Culture Plays Against Local Indian Fast Food
Private equity professionals look to cash in on India’s huge appetite. But they have trouble finding deals they can sink their teeth into.
India has an immense and growing appetite. There are 1.3 billion people in the country, and the middle class alone is almost as large as the population of the U.S. The National Restaurant Association of India estimates that the restaurant sector, which had total sales of $13B in 2013, will grow to $78 billion by 2018. Already it’s 24x larger than India’s famous film industry and $9B more than the telecom sector.
In particular, India’s young, upwardly mobile consumers are hungry for fast food. But while U.S. chains are rising quickly on the subcontinent, local heroes are in short supply.
“This is an unusual characteristic of the market,” says Jacob Kurian, a partner at New Silk Route Growth Capital, which has dedicated $100M to India’s food and beverage sector. “International players like Domino’s and KFC have scaled nationally, but Indian restaurants have not. Why is it only pizza and fried chicken that are expanding?”
One obvious reason is that U.S. franchises arrive in any foreign country frontloaded with the advanced systems and processes necessary for rapid growth. Another reason is India’s diversity—it has dozens of distinct regions, each with its own cultures and dialects, along with peoples’ allegiances to the foods they grew up on. A third reason is the family nature of the typical Indian restaurant business. Franchises tend to do well at a small scale but implode when they bite off more than the founding family can handle.
An exception is Cafe Coffee Day, which is India’s version of Starbucks and a former New Silk Route investment. “We made the investment because the entrepreneur was clearly able to scale,” Kurian says. “He now has around 1,500 locations and continues to grow. We took the company public in India in November, so it was a good exit.”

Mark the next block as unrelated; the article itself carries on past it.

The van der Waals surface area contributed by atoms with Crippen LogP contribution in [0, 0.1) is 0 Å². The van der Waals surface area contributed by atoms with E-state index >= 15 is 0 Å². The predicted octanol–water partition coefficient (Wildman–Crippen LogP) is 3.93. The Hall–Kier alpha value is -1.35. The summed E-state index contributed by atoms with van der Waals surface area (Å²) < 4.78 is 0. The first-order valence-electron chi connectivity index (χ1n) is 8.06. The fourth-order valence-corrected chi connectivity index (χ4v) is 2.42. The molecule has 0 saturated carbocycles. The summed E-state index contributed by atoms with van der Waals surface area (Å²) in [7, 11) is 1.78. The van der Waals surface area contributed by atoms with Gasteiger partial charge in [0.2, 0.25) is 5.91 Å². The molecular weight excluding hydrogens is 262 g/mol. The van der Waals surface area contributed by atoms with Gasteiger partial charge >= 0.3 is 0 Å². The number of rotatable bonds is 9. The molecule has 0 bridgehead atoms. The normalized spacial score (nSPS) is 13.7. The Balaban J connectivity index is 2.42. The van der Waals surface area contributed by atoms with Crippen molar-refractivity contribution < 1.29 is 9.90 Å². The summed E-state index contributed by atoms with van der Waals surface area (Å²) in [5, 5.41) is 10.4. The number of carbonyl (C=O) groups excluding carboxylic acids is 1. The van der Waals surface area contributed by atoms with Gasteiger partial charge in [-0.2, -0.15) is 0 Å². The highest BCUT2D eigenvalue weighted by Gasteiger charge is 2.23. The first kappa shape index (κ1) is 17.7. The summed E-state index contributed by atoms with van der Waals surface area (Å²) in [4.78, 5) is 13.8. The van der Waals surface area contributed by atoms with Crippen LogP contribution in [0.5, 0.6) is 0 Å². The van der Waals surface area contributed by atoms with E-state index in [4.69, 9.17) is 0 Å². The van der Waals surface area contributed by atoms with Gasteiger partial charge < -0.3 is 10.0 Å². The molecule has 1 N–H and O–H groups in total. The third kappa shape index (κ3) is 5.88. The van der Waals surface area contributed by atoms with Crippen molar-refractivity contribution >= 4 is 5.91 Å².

Beyond Coffee Day, though, New Silk Route has found few attractive deals in the restaurant sector. It has turned up good plays, but they’ve usually been too small to take significant capital.
“We learned a lot with Coffee Day, and we’ve tried to apply it,” Kurian says. “What has proved to be a significant challenge is finding companies with the essentials they need. In many cases, it is hard to go through the financials of target companies because they are very difficult to understand. These are small businesses, and the entrepreneurs do not exactly adhere to the highest accounting practices.”
One investment that’s working so far is Vasudev Adigas Fast Food Ltd., which has grown from the founder’s eight original eateries in Bangalore to a regional chain of 50 low-cost vegetarian restaurants serving a million diners each year. Another is Moshe’s Fine Foods, specializing in Mediterranean cuisine. It was founded by Moshe Shek, an Indian Jew who immigrated to Israel, learned to cook on a kibbutz, then returned to India to build his business. Shek wanted to do more cooking—and less accounting and HR—so he partnered with New Silk Route, and Moshe’s is now expanding from Mumbai to Pune, Bangalore, and New Delhi.
In addition to the aforementioned regional diversity, headwinds to restaurant investments and expansion in India include high food inflation and political uncertainty that has slowed needed reforms.
“All that said, it is a great time to pick up a new investment if you have the appetite for it, because valuations are more attractive now, and owners are more motivated to sell,” Kurian says. “The high valuations that were prevalent in the past are becoming more realistic. So it is an interesting time, and we are actively looking for new deals.”
India’s young, upwardly mobile consumers are hungry for fast food. But while U.S. chains are rising quickly on the subcontinent, local heroes are in short supply.
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